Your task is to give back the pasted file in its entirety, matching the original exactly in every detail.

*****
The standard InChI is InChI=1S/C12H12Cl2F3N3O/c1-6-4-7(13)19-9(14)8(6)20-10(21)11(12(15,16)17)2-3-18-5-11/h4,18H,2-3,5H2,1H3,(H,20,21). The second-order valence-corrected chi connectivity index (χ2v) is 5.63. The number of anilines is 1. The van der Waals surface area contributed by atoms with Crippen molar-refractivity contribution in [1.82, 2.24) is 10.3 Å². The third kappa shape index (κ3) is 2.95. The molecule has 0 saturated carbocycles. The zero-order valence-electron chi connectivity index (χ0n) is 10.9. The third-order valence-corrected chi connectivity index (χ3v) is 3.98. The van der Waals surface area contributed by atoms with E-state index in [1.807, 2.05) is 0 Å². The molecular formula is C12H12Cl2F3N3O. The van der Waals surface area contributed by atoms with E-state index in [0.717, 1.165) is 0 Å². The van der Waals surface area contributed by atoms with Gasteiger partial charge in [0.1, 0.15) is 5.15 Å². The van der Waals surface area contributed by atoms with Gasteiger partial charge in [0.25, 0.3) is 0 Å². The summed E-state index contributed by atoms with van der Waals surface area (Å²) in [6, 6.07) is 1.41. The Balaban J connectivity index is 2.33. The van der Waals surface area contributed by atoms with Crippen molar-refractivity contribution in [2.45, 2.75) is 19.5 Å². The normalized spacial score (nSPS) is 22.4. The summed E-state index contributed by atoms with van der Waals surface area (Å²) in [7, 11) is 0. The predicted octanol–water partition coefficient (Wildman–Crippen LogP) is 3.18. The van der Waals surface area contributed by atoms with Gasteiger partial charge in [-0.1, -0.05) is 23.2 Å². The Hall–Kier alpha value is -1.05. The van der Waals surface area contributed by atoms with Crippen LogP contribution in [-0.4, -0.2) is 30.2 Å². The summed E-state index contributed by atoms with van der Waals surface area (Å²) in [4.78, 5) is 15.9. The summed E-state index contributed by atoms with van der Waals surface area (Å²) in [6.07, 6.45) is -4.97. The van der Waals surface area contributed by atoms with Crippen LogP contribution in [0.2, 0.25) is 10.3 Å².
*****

The standard InChI is InChI=1S/C12H12Cl2F3N3O/c1-6-4-7(13)19-9(14)8(6)20-10(21)11(12(15,16)17)2-3-18-5-11/h4,18H,2-3,5H2,1H3,(H,20,21). The second-order valence-corrected chi connectivity index (χ2v) is 5.63. The number of anilines is 1. The van der Waals surface area contributed by atoms with Crippen molar-refractivity contribution in [1.82, 2.24) is 10.3 Å². The third kappa shape index (κ3) is 2.95. The molecule has 0 saturated carbocycles. The zero-order valence-electron chi connectivity index (χ0n) is 10.9. The third-order valence-corrected chi connectivity index (χ3v) is 3.98. The van der Waals surface area contributed by atoms with E-state index in [1.807, 2.05) is 0 Å². The molecular formula is C12H12Cl2F3N3O. The van der Waals surface area contributed by atoms with E-state index in [0.717, 1.165) is 0 Å². The van der Waals surface area contributed by atoms with Gasteiger partial charge in [0.1, 0.15) is 5.15 Å². The van der Waals surface area contributed by atoms with Gasteiger partial charge in [0.25, 0.3) is 0 Å². The summed E-state index contributed by atoms with van der Waals surface area (Å²) in [6, 6.07) is 1.41. The Balaban J connectivity index is 2.33. The van der Waals surface area contributed by atoms with Crippen molar-refractivity contribution in [2.45, 2.75) is 19.5 Å². The normalized spacial score (nSPS) is 22.4. The summed E-state index contributed by atoms with van der Waals surface area (Å²) in [7, 11) is 0. The predicted octanol–water partition coefficient (Wildman–Crippen LogP) is 3.18. The van der Waals surface area contributed by atoms with Gasteiger partial charge in [-0.1, -0.05) is 23.2 Å². The Hall–Kier alpha value is -1.05. The van der Waals surface area contributed by atoms with Crippen LogP contribution in [-0.4, -0.2) is 30.2 Å². The summed E-state index contributed by atoms with van der Waals surface area (Å²) in [4.78, 5) is 15.9. The summed E-state index contributed by atoms with van der Waals surface area (Å²) in [6.07, 6.45) is -4.97. The van der Waals surface area contributed by atoms with Crippen LogP contribution in [0.2, 0.25) is 10.3 Å².